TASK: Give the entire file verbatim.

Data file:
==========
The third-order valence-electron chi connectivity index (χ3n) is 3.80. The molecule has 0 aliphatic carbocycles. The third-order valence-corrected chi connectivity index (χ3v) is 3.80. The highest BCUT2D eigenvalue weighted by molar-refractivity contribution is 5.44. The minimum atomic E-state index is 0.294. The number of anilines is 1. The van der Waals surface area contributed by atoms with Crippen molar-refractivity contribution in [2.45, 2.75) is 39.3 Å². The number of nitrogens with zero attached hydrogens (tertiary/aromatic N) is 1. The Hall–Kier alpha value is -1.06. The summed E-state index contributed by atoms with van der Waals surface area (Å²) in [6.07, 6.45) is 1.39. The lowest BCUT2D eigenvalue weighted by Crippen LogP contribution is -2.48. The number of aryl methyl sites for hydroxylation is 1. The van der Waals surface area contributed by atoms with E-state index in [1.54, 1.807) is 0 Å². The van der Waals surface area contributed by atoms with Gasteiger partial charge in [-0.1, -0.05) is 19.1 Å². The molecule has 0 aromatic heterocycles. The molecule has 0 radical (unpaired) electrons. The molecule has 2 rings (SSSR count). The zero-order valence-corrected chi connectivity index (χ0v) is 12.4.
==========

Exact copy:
The third-order valence-electron chi connectivity index (χ3n) is 3.80. The molecule has 0 aliphatic carbocycles. The third-order valence-corrected chi connectivity index (χ3v) is 3.80. The highest BCUT2D eigenvalue weighted by molar-refractivity contribution is 5.44. The minimum atomic E-state index is 0.294. The number of anilines is 1. The van der Waals surface area contributed by atoms with Crippen molar-refractivity contribution in [2.45, 2.75) is 39.3 Å². The number of nitrogens with zero attached hydrogens (tertiary/aromatic N) is 1. The Hall–Kier alpha value is -1.06. The summed E-state index contributed by atoms with van der Waals surface area (Å²) in [6.07, 6.45) is 1.39. The lowest BCUT2D eigenvalue weighted by Crippen LogP contribution is -2.48. The number of aryl methyl sites for hydroxylation is 1. The van der Waals surface area contributed by atoms with E-state index in [1.54, 1.807) is 0 Å². The van der Waals surface area contributed by atoms with Gasteiger partial charge in [-0.1, -0.05) is 19.1 Å². The molecule has 0 aromatic heterocycles. The molecule has 0 radical (unpaired) electrons. The molecule has 2 rings (SSSR count). The zero-order valence-corrected chi connectivity index (χ0v) is 12.4.